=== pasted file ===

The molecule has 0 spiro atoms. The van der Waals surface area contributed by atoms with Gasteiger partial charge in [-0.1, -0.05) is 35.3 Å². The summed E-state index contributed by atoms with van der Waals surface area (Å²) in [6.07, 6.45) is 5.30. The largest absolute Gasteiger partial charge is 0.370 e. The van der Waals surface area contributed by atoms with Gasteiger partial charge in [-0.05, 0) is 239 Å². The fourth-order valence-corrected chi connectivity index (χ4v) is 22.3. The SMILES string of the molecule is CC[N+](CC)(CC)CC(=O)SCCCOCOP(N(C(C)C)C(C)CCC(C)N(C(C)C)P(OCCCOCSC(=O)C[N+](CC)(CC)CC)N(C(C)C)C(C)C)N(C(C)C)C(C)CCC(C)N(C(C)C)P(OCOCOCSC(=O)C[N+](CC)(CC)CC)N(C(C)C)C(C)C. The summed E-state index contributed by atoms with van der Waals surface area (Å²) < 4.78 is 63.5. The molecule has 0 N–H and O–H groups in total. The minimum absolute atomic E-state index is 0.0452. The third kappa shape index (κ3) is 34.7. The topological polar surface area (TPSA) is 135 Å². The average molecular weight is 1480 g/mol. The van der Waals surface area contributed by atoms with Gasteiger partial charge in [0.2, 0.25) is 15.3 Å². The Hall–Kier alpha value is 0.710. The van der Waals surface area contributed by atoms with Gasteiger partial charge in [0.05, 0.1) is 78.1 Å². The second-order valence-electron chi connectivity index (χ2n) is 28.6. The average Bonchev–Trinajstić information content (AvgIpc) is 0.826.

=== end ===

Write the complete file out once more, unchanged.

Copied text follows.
The molecule has 0 spiro atoms. The van der Waals surface area contributed by atoms with Gasteiger partial charge in [-0.1, -0.05) is 35.3 Å². The summed E-state index contributed by atoms with van der Waals surface area (Å²) in [6.07, 6.45) is 5.30. The largest absolute Gasteiger partial charge is 0.370 e. The van der Waals surface area contributed by atoms with Gasteiger partial charge in [-0.05, 0) is 239 Å². The fourth-order valence-corrected chi connectivity index (χ4v) is 22.3. The SMILES string of the molecule is CC[N+](CC)(CC)CC(=O)SCCCOCOP(N(C(C)C)C(C)CCC(C)N(C(C)C)P(OCCCOCSC(=O)C[N+](CC)(CC)CC)N(C(C)C)C(C)C)N(C(C)C)C(C)CCC(C)N(C(C)C)P(OCOCOCSC(=O)C[N+](CC)(CC)CC)N(C(C)C)C(C)C. The summed E-state index contributed by atoms with van der Waals surface area (Å²) < 4.78 is 63.5. The molecule has 0 N–H and O–H groups in total. The minimum absolute atomic E-state index is 0.0452. The third kappa shape index (κ3) is 34.7. The topological polar surface area (TPSA) is 135 Å². The average molecular weight is 1480 g/mol. The van der Waals surface area contributed by atoms with Gasteiger partial charge in [0.2, 0.25) is 15.3 Å². The Hall–Kier alpha value is 0.710. The van der Waals surface area contributed by atoms with Gasteiger partial charge in [0.05, 0.1) is 78.1 Å². The second-order valence-electron chi connectivity index (χ2n) is 28.6. The average Bonchev–Trinajstić information content (AvgIpc) is 0.826.